Schrödinger’s Pandemic: Where Did The Flu Go?
As the vaccine rollout continues to build around the United States, the COVID-19 pandemic continues across the globe. The vaccine distribution continues to build speed every day, and every week.
But as we fight back against COVID-19 through the vaccine rollout, numbers show victory against another long-time virus issue across the US. At least, that's what the numbers say.
According to CDC statistics, this year's flu season has the lowest number of cases in recorded history. In fact, according to these numbers, the flu essentially doesn't exist this flu season.
No state in the US has a flu season over "Low" right now. No states are even at "Moderate" level. When you dig deeper into the CDC flu numbers, there are entire states who do not have enough flu to report in Core Based Statistical Areas. There is "insufficient data" for states like Michigan, Wisconsin, Florida, Iowa, Oregon, Ohio, Illinois, Indiana, and about half a dozen others.
That list of "insufficient data" states also includes Louisiana. Where the flu has completely disappeared this year.
According to the Louisiana Department of Health's 2020-2021 Influenza Surveillance Reports, there have been so few positive flu cases recorded at the Louisiana Public Health Laboratory, you can count them on one hand.
The LDH appeared to take the holiday weeks off, so the next numbers posted numbers from LDH were for the week ending January 2nd, 2021
Based on these posted numbers, it would appear that there have been a grand total of TWO flu cases recorded by the Louisiana Public Health Laboratory. Just two cases of the flu in the entire state, for the entire flu season.
So how does this happen?
Some doctors have told reporters that it's because everyone is taking the COVID-19 pandemic so serious, by getting their flu shots, and the mitigation efforts (masks and social distancing) that it's beating the flu to nonexistence. Effectively saying that the public is so good at mitigation we've defeated a virus that we've never been able to battle over the last 100 years.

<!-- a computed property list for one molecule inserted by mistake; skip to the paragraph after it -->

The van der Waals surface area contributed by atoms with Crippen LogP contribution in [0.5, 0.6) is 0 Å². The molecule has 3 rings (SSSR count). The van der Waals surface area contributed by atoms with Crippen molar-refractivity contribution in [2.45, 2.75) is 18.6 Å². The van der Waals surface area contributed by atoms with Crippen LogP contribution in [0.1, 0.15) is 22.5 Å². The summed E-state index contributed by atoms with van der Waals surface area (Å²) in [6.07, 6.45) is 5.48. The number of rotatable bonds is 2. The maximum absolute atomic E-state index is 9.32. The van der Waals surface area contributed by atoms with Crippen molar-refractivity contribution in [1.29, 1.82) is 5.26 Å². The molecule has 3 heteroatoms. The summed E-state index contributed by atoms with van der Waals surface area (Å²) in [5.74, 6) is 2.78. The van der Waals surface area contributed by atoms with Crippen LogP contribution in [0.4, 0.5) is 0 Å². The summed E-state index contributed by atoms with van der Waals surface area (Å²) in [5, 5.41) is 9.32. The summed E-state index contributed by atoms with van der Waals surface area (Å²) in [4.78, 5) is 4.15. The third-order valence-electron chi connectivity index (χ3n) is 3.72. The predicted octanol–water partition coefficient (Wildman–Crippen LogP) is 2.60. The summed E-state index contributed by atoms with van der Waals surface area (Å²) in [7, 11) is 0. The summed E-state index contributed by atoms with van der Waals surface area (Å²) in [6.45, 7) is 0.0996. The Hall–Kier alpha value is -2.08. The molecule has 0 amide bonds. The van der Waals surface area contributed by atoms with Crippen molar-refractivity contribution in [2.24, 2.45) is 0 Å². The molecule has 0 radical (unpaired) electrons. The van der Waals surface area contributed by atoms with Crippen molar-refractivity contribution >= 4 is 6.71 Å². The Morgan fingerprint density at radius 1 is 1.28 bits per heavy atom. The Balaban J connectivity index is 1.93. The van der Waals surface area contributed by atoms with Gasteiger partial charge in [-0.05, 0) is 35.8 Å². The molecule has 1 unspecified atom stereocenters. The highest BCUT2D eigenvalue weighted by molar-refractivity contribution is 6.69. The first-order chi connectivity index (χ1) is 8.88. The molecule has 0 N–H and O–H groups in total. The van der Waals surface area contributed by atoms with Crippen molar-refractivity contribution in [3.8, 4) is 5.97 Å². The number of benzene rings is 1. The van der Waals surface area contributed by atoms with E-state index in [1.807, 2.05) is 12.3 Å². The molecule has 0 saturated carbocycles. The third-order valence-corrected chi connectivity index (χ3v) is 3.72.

But...at the same time, COVID-19 case numbers have been rising, and the same doctors explaining the flu disappearance with "out mitigation has been great" blame the COVID spread on people not taking mitigation seriously.
Meaning the public is serious enough with mitigation efforts to stop the flu (for the first time in recorded history) but not good enough to slow down COVID-19.
It's Schrödinger's Pandemic: where the public simultaneously can stop a historically unstoppable virus though mitigation, while not using enough mitigation to stop the other virus.
However, there could be another explanation...
The CDC, and many health organizations, are using a new term to track COVID-19 illness across the country. The term is a play off from the way the CDC usually tracks influenza, which is usually tracked by "influenza like illness" or ILI. This new term is called "Covid like illness" or CLI, and it follows the same path.
During a regular flu season, not everyone diagnoses with the flu gets a flu test. If you show up to a healthcare facility with "influenza like illness" you're marked as a flu case, and given your medicine and sent home. With CLI now in play, how many "COVID cases" are being treated the same? There is a distinct separation on the CDC charts that could suggest that's happening
The slow, or non-growth of ILI vs CLI suggests the surveillance measures lean to one direction over the other. Especially when compared to the annual ILI trends vs this flu season...
Based on the data presented by the Louisiana Department of Health, and the CDC, it would appear that either the flu has been defeated for the first time in human history, or there's an accounting issue between "influenza like illness" and "COVID like illness".